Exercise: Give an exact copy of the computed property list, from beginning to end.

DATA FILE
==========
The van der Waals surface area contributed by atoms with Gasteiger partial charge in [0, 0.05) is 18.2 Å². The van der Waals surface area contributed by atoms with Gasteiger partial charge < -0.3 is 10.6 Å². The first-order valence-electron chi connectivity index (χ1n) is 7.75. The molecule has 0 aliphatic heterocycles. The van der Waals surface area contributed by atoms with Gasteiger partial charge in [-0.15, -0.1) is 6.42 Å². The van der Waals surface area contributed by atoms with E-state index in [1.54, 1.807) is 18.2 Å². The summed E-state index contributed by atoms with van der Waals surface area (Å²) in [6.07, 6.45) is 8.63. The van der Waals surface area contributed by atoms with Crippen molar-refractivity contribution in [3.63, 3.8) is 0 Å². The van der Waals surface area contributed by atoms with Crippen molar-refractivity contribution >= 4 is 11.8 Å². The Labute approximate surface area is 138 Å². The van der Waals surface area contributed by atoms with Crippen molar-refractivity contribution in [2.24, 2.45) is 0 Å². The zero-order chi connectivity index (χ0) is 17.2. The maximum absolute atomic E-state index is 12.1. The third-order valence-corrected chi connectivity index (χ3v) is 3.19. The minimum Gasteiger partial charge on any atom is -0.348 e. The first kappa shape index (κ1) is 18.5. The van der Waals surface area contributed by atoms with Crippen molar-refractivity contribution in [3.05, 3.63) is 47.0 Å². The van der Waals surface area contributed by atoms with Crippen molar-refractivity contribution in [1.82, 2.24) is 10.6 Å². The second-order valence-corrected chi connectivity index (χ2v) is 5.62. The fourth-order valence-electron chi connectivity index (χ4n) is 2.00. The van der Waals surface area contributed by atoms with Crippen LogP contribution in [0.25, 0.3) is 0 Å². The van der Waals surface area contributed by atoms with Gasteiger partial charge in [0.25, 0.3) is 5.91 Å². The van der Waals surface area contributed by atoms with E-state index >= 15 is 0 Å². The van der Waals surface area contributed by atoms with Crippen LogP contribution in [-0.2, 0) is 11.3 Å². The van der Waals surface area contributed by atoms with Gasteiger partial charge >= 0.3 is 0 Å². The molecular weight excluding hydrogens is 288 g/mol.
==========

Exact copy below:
The van der Waals surface area contributed by atoms with Gasteiger partial charge in [0, 0.05) is 18.2 Å². The van der Waals surface area contributed by atoms with Gasteiger partial charge < -0.3 is 10.6 Å². The first-order valence-electron chi connectivity index (χ1n) is 7.75. The molecule has 0 aliphatic heterocycles. The van der Waals surface area contributed by atoms with Gasteiger partial charge in [-0.15, -0.1) is 6.42 Å². The van der Waals surface area contributed by atoms with E-state index in [1.54, 1.807) is 18.2 Å². The summed E-state index contributed by atoms with van der Waals surface area (Å²) in [6.07, 6.45) is 8.63. The van der Waals surface area contributed by atoms with Crippen molar-refractivity contribution in [3.63, 3.8) is 0 Å². The van der Waals surface area contributed by atoms with Crippen molar-refractivity contribution >= 4 is 11.8 Å². The Labute approximate surface area is 138 Å². The van der Waals surface area contributed by atoms with Crippen molar-refractivity contribution in [2.24, 2.45) is 0 Å². The zero-order chi connectivity index (χ0) is 17.2. The maximum absolute atomic E-state index is 12.1. The third-order valence-corrected chi connectivity index (χ3v) is 3.19. The minimum Gasteiger partial charge on any atom is -0.348 e. The first kappa shape index (κ1) is 18.5. The van der Waals surface area contributed by atoms with Crippen molar-refractivity contribution in [3.05, 3.63) is 47.0 Å². The van der Waals surface area contributed by atoms with Crippen molar-refractivity contribution in [1.82, 2.24) is 10.6 Å². The second-order valence-corrected chi connectivity index (χ2v) is 5.62. The fourth-order valence-electron chi connectivity index (χ4n) is 2.00. The van der Waals surface area contributed by atoms with Crippen LogP contribution in [0.25, 0.3) is 0 Å². The van der Waals surface area contributed by atoms with Gasteiger partial charge in [0.25, 0.3) is 5.91 Å². The van der Waals surface area contributed by atoms with E-state index >= 15 is 0 Å². The van der Waals surface area contributed by atoms with Crippen LogP contribution in [-0.2, 0) is 11.3 Å². The van der Waals surface area contributed by atoms with Gasteiger partial charge >= 0.3 is 0 Å². The molecular weight excluding hydrogens is 288 g/mol.